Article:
Otto Porter Jr. and Georgetown earned at least a share of the Big East regular seaosn title, but will that be enough for a No. 1 seed in the NCAA tournament, and does it even matter? (Jonathan Newton/THE WASHINGTON POST)

It’s easier to pick a new pope than it is to predict the No. 1 seeds in the NCAA tournament. It changes by the day. Indiana seemed to have the Midwest spot sewn up, but lost to Ohio State on Tuesday. Georgetown seemed a lock for one of the spots, but lost to Villanova a day later. Kansas and especially Indiana have tough games to finish out their regular seasons this weekend.

Who knows which four teams will rise to the top? And who cares?

I can’t remember a tournament in which the seeding could mean so little. A hairsbreadth will separate the No. 1s from the No. 2s. The difference between the No. 1s and the No. 4s — who meet in the regional semifinals, if chalk runs its course — will be only marginally bigger.

Chalk will most certainly not run its course this year, not if the regular season is any indication. The best teams have shown remarkable weaknesses, some against pretty dreadful competition. Although I seriously doubt it will happen, this could be the year we see a No. 16 beat a No. 1. After all, Kansas — to my utter despair — already has been beaten by the equivalent of a 16, TCU.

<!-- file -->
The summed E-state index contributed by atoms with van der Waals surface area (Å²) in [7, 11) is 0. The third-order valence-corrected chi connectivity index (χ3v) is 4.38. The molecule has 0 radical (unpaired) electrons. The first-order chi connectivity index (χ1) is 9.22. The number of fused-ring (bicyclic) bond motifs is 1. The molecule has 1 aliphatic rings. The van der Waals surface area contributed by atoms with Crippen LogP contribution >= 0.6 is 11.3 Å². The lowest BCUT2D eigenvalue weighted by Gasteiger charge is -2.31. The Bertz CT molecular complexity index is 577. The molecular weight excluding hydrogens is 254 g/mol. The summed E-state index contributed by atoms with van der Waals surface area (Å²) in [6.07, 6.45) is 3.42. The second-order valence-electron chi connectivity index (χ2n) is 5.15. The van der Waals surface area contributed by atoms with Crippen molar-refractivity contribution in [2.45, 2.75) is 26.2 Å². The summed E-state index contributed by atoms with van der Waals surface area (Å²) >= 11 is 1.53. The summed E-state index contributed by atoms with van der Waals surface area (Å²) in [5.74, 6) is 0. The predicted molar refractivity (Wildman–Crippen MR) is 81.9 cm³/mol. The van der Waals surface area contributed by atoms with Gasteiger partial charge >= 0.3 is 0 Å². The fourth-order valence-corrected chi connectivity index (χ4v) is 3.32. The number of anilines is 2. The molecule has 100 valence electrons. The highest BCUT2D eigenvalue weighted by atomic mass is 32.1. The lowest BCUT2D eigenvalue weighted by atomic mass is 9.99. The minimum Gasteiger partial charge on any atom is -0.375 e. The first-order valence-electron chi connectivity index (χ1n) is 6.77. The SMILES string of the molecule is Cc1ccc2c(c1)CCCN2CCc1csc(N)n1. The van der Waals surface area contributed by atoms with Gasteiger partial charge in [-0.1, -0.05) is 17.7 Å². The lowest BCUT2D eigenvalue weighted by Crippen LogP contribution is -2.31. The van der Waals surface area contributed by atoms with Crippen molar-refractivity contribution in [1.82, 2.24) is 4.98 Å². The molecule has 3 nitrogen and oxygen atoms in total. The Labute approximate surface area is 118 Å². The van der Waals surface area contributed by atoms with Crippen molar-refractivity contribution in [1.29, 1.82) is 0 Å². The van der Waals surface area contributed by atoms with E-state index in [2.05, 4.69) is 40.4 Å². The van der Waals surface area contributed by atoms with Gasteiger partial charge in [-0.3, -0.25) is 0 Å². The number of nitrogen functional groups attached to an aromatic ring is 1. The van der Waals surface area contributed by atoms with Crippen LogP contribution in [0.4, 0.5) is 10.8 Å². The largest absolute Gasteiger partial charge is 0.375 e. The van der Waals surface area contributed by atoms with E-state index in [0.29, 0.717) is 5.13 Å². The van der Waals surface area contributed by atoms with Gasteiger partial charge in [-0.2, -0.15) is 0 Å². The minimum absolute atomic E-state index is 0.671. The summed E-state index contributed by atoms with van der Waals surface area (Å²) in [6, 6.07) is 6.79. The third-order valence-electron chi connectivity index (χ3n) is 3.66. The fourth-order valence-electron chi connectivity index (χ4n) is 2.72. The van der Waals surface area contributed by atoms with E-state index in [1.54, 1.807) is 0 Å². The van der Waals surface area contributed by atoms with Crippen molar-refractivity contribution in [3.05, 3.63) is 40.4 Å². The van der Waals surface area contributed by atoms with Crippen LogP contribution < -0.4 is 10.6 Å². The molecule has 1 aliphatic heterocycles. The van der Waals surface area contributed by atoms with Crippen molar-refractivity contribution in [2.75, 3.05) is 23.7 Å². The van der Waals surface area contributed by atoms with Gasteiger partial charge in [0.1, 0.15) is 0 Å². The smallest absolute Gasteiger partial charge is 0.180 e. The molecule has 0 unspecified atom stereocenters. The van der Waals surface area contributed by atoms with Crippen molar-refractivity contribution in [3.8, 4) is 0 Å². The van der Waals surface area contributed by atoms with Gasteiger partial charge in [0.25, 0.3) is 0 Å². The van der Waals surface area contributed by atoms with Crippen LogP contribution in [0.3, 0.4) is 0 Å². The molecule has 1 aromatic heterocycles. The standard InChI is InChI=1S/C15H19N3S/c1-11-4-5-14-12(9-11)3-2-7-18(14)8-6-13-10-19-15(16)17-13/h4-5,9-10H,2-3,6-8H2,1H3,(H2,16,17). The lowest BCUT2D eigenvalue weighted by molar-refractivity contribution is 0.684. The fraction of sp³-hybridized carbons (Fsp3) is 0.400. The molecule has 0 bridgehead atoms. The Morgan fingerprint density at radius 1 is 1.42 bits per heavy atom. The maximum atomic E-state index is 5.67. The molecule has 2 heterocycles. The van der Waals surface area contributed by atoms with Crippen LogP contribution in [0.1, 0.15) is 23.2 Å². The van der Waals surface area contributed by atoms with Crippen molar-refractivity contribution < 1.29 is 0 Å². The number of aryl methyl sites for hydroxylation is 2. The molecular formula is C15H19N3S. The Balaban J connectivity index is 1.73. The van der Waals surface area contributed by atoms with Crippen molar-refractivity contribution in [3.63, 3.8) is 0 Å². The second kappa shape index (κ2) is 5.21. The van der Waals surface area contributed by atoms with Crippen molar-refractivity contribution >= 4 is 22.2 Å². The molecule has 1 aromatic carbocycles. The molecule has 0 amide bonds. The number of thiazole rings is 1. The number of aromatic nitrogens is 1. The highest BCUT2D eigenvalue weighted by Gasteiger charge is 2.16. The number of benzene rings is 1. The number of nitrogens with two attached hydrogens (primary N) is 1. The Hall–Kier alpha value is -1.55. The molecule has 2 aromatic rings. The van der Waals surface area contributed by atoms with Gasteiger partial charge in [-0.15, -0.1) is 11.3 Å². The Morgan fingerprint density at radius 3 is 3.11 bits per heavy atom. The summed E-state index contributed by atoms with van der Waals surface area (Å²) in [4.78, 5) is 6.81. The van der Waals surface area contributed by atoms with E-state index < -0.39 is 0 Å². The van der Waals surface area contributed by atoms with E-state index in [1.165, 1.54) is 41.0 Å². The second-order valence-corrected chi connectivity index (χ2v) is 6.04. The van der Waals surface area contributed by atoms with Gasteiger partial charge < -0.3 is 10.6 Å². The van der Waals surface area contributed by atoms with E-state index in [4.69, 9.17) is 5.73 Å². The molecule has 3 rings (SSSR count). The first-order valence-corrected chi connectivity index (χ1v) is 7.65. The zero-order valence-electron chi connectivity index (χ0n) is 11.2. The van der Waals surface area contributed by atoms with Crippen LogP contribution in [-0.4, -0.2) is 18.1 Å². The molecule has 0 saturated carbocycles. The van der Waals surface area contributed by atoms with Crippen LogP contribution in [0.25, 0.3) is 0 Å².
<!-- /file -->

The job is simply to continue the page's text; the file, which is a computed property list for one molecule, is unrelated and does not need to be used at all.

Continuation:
The list of projected No. 1 seeds has changed, and changed, and changed again over the past month. That in itself should tell you that it’s not an easy process, but it also should make you wonder why it matters. To Joe Lunardi, maybe, because that’s his job: picking the NCAA bracket for ESPN in advance of its actual announcement. I think it matters about as much as the No. 1 ranking, which is to say not at all. (I am far more interested, at least this season, in Lunardi’s last four in and first four out, especially seeing 2012 national champion Kentucky on the bubble entering the last weekend of the regular season. How weird is that?)

Then again, how weird is this season? But weird in a good way. It’s no fun when the same team dominates, year after year. (Unless you are a fan of said team, in which case it’s a ball.) Perhaps the one-and-done guys are the cause, and unpredictability is the effect — how else to explain Kentucky’s plummet? But while the one-and-done players get the attention, far more fellows are playing out the string, so that can’t be the only reason for the season we’re seeing.

But why dissect it anyway? What difference does it make? Much as I wish it did — I’m looking at you, Ben McLemore — hand-wringing isn’t going to keep those one-and-done kids in school. And being awarded a No. 1 seed this year won’t come with any kind of guarantee. Maybe a first-round win — sorry, the No. 1 seeds don’t play till the second round technically because the NCAA wants to call the little play-in tourney the first round, and nuts to that. Maybe a little home cooking: Indiana needs to beat Michigan today to ensure it gets that Midwest No. 1, which could include games in Indianapolis. And so on.

See how easy it is to get caught up in the guessing game, in the “if-then” prognosticating? Nuts to that, too. This is the year to pick your bracket based on team colors or mascots, or to get a Capuchin monkey to draw names out of a mixing bowl. If there was a way to get a lottery Easy Pick machine to spit out a bracket, I’d put down a few bucks on that. Why not? This year, anything goes.

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